A TO Z Challenge 2023
A Month At The Movies
This year I am copying from a myriad of other A to Z challengers by reprinting the same synopsis about my theme with every letter. You can skip over this part if you want to.
Film: You Can't Take It With You (1938)
Director: Frank Capra
You Can't Take It With You is your standard issue 1930's screwball comedy with the Frank Capra touch. The below video does a great job in 9 minutes of recapping and reviewing the film.
The son of a Wall Street banker falls in love with the granddaughter of the person blocking the banker's money-making scheme. Stars Edward Arnold, Lionel Barrymore, Jimmy Stewart and Jean Arthur.
Positive Tomato: It's one of the most amusing and satisfying pictures to be seen in months, and certain to be an enormous hit with audiences. Edwin Schallert - Los Angeles Times
Negative Tomato: It may be disappointment that any Frank Capra comedy should be heavy and overdone which makes You Can't Take It with You seem such a dud. Otis Ferguson - The New Republic
Resiliency: You Can't Take it with you is the oldest movie on this list. It is celebrating its 85th anniversary this year. That its themes would still resonate with audiences today shows how resilient film can be.
Top 100: This is one of those movies that I would tell you I think it would be my the top 100 and then wind up with 125+ films on my list. It is definitely worthy of consideration and may end up making my actual list.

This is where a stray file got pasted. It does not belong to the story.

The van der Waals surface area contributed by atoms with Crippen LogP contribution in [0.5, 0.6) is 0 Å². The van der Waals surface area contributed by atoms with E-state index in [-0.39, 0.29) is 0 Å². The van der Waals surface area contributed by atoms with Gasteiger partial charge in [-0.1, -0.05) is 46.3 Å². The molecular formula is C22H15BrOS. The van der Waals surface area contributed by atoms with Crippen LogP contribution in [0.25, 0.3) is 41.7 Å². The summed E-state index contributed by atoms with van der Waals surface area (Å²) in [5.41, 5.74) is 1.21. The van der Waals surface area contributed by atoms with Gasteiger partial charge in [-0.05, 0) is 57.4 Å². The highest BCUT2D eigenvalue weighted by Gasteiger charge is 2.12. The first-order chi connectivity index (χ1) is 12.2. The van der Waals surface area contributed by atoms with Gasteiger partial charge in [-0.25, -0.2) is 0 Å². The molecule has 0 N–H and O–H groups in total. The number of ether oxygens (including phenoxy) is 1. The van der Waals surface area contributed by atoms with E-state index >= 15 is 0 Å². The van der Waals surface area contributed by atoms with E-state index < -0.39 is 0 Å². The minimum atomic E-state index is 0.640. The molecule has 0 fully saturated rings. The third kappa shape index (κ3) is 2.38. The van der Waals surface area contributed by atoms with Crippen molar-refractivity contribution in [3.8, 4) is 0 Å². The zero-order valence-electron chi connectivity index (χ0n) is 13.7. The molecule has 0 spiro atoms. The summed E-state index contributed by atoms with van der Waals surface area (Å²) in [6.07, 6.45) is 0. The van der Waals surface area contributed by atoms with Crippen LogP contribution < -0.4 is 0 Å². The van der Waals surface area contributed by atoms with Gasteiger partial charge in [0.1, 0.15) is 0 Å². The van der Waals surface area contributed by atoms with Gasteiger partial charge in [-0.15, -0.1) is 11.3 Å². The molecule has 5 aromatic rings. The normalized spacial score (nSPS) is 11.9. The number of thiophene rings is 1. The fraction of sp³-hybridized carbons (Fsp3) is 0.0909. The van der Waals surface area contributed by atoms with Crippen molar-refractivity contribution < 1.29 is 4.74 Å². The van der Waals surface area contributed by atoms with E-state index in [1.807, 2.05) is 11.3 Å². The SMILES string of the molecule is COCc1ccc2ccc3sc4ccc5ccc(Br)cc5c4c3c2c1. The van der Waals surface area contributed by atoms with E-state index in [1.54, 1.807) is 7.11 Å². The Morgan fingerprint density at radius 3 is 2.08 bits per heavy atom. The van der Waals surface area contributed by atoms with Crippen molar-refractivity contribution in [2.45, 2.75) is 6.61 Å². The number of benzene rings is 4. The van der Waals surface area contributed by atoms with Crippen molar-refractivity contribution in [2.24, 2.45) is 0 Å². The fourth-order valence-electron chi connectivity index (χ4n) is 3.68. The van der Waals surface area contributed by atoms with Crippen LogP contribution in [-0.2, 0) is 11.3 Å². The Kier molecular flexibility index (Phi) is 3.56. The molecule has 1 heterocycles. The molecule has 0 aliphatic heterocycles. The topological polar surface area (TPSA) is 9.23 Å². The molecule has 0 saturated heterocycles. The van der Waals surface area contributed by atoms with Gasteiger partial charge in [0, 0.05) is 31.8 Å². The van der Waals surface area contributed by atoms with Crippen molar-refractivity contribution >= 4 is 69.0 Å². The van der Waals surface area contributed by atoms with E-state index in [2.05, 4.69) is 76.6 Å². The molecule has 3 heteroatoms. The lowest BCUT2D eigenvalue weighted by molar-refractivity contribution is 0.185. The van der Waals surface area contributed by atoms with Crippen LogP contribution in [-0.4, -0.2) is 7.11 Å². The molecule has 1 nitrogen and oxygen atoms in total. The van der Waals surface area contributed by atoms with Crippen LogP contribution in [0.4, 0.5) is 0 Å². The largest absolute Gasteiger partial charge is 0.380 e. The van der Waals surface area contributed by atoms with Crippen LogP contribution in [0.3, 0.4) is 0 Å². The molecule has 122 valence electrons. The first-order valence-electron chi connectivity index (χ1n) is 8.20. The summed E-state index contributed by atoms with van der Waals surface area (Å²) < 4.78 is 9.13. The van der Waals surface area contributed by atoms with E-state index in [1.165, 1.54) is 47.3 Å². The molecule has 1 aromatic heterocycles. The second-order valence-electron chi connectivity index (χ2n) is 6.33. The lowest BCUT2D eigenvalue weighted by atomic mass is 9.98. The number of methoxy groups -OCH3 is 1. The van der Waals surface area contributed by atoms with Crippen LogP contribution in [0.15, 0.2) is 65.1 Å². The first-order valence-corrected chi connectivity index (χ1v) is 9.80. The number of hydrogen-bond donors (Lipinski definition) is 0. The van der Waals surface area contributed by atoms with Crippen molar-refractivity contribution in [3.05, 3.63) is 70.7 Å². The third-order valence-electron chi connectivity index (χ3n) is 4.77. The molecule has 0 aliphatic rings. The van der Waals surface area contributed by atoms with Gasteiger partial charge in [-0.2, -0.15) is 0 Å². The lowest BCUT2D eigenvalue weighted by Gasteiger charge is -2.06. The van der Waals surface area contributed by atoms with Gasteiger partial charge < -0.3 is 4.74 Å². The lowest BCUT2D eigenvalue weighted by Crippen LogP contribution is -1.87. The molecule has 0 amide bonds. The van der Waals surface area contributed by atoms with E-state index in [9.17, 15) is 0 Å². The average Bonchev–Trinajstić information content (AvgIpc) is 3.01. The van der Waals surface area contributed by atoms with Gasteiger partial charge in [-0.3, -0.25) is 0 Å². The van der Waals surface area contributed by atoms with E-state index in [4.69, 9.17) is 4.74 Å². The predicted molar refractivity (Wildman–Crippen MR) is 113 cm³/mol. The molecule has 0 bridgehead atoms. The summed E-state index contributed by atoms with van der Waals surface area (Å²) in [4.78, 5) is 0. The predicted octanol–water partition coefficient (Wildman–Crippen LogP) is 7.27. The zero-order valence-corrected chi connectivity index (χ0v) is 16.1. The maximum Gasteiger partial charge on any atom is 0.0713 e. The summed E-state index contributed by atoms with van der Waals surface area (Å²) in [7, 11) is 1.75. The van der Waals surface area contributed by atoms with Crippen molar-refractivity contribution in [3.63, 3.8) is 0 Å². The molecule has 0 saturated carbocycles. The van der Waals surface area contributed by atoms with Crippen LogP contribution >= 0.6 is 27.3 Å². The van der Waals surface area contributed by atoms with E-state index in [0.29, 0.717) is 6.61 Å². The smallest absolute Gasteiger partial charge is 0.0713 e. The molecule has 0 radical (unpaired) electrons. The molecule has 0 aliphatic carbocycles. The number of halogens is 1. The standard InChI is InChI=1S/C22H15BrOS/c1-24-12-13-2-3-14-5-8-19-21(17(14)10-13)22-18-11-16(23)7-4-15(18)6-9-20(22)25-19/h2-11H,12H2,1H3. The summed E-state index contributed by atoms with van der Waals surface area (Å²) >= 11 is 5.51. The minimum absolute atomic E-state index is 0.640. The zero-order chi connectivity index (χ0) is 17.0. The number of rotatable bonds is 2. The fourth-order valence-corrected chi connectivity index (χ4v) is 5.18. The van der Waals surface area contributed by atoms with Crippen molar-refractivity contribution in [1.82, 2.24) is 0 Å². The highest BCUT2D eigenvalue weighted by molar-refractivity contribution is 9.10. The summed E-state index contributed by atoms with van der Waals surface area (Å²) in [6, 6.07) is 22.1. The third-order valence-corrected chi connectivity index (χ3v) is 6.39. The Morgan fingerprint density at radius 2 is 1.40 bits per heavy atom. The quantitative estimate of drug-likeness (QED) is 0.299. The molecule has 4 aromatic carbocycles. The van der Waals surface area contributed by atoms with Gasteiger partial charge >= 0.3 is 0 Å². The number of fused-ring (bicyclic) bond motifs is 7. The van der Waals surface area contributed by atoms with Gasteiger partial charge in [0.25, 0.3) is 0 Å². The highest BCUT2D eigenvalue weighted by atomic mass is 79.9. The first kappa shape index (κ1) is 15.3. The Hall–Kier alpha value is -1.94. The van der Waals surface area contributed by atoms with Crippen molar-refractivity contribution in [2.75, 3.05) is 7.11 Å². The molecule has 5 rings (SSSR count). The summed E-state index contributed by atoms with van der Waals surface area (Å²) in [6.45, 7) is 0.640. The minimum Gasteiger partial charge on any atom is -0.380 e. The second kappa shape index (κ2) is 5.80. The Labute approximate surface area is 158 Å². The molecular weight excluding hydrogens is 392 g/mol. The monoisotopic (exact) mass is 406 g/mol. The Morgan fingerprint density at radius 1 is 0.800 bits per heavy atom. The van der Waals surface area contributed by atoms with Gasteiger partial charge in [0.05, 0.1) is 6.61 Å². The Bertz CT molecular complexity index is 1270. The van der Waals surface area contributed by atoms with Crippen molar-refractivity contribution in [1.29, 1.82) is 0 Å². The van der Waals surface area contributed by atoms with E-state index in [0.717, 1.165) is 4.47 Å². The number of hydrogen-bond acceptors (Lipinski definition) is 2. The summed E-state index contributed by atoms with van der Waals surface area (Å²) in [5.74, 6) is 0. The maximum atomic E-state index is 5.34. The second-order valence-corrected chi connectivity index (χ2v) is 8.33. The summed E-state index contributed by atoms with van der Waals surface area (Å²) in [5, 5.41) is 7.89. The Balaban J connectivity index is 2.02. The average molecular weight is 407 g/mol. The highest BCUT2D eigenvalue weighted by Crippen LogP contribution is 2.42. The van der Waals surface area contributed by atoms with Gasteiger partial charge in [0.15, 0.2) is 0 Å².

A to Z Connection: This is the third film featuring my favorite director Frank Capra in the challenge along with Arsenic and Old Lace and It's A Wonderful Life. It is also the 3rd film featuring my favorite actor Jimmy Stewart (It's A Wonderful Life and Vertigo). Speaking of 3s, it is the third film along with the aforementioned Arsenic and Old Lace and A Man For All Seasons to be adapted from a broadway play. This is the 5th and final Academy Award winner for Best Picture on my list. The other 4 are A Man For All Seasons, Chariots of Fire, Ordinary People, and The Kings Speech. The Kings Speech has also been produced on Broadway, but in this case, the play was adapted from the film, not vice-versa.
Next Time: Zoo-Dun-It?